Worried About Dementia? You Might Want to Check Your Blood Pressure
Meningitis changes immune cell makeup in the mouse brain lining
Severing enzymes amplify microtubule arrays through lattice GTP-tubulin incorporation
Our brains may ripple before remembering
Understanding Aging Brain Disorders
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Worried About Dementia? You Might Want to Check Your Blood Pressure

Dr. Walter Koroshetz was recently featured on National Public Radio (NPR) with a story on the link between high blood pressure and dementia. In 2016, at Dr. Koroshetz’s urging, OCPL designed and launched the Mind Your Risks® public education campaign to raise awareness about the importance of controlling blood pressure in midlife to help reduce the risk of having a stroke and possibly developing dementia later in life. Since its launch, Mind Your Risks has reached a wide audience with this important message.We are thrilled that Dr. Koroshetz had the opportunity to amplify NINDS research and education programs on NPR on Monday.    Learn More » Exit Disclaimer

Meningitis Changes Immune Cell Makeup in the Mouse Brain Lining

Meningitis, a group of serious diseases which infect the brain’s lining, leaves its mark and can affect the body’s ability to fight such infections in the future. According to a new study published in Nature Immunology by Dr. Dorian McGavern, infections can have long-lasting effects on a population of meningeal immune cells, replacing them with cells from outside the meninges that then change and become less likely to recognize and ward off future attacks. The research was supported by the NINDS, part of the National Institutes of Health.   Learn More » Exit Disclaimer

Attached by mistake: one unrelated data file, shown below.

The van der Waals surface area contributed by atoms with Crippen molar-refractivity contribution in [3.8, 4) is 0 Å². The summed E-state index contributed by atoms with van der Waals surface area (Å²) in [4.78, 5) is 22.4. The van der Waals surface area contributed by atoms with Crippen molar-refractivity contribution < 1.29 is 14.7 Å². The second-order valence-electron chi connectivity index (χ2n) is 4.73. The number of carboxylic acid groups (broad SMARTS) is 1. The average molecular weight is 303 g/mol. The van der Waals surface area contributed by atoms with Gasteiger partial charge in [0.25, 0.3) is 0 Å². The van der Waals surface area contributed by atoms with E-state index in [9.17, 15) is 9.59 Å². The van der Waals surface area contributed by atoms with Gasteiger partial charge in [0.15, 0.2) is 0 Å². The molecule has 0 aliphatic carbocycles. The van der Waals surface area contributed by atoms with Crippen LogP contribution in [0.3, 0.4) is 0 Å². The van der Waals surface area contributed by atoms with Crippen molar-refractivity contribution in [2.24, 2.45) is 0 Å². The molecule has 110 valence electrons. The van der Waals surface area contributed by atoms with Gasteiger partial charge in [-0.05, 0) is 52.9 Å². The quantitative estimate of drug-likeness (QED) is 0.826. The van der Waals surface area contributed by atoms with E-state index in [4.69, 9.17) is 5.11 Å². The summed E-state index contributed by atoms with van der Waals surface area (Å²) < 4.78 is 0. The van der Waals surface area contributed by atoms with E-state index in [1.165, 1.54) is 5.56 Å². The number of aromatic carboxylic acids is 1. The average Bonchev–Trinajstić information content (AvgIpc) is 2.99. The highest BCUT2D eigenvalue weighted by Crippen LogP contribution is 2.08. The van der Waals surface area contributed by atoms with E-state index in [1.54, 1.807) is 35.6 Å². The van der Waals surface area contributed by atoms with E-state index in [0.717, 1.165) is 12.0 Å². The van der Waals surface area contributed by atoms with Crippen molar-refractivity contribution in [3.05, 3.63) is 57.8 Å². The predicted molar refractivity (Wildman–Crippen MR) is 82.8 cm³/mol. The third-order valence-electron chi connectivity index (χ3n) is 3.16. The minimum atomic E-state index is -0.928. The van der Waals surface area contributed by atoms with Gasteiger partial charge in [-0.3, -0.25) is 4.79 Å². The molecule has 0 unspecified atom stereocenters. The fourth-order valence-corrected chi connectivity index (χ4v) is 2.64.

Severing Enzymes Amplify Microtubule Arrays Through Lattice GTP-tubulin Incorporation

Dr. Antonina Roll-Mecak's laboratory recently published a paper in Science that shows active repair of microtubules by two enzymes involved in hereditary spastic paraplegias and microcephaly. This repair reinforces microtubules and allows microtubule arrays to rapidly amplify. The illustration  was featured in the front matter of the Science issue in which the publication appeared. Learn More » Exit Disclaimer

Our Brains May Ripple Before Remembering

A sound, a smell, a word can all flood our minds with memories of past experiences. In a study of epilepsy patients led by Dr. Kareem Zaghloul, researchers at the National Institutes of Health found that split seconds before we recall these events tiny electrical waves, called ripples, may flow through key parts of our brains that help store our memories, setting the stage for successful retrieval. Learn More » Exit Disclaimer

NIH Study Implicates Hyperactive Immune System in Aging Brain Disorders

In a study of fruit flies, NIH scientists suggested that the body’s immune system may play a critical role in the damage caused by aging brain disorders. The results are based on experiments in which the researchers altered the activity of Cdk5, a gene that preclinical studies have suggested is important for early brain development and may be involved in neurodegenerative diseases, such as ALS, Alzheimer’s and Parkinson’s disease. Previously, they found that altering Cdk5 sped up the genetic aging process, causing the flies to die earlier than normal and have problems with walking or flying late in life and greater signs of neurodegenerative brain damage.  Learn More » 

Isoform-specific Cleavage of Neuroligin-3 Reduces Synapse Strength

Neuroligins are neuronal cell adhesion molecules that have been associated with autism spectrum disorders. However, recent reports have identified a cleaved form of Neuroligin-3 (NLGN3) as a potent mitogen, which promotes glioma growth. A publication of a new study led by Dr. Katherine Roche demonstrates that NLGN3 is proteolytically cleaved in response to synaptic activity and protein kinase C signaling resulting in reduced synapse strength. These findings show an unexpected neuronal role for neuroligins in synapse disassembly. In addition, these mechanistic insights into NLGN3 cleavage could aid in developing novel therapeutic targets for glioma.  Learn More »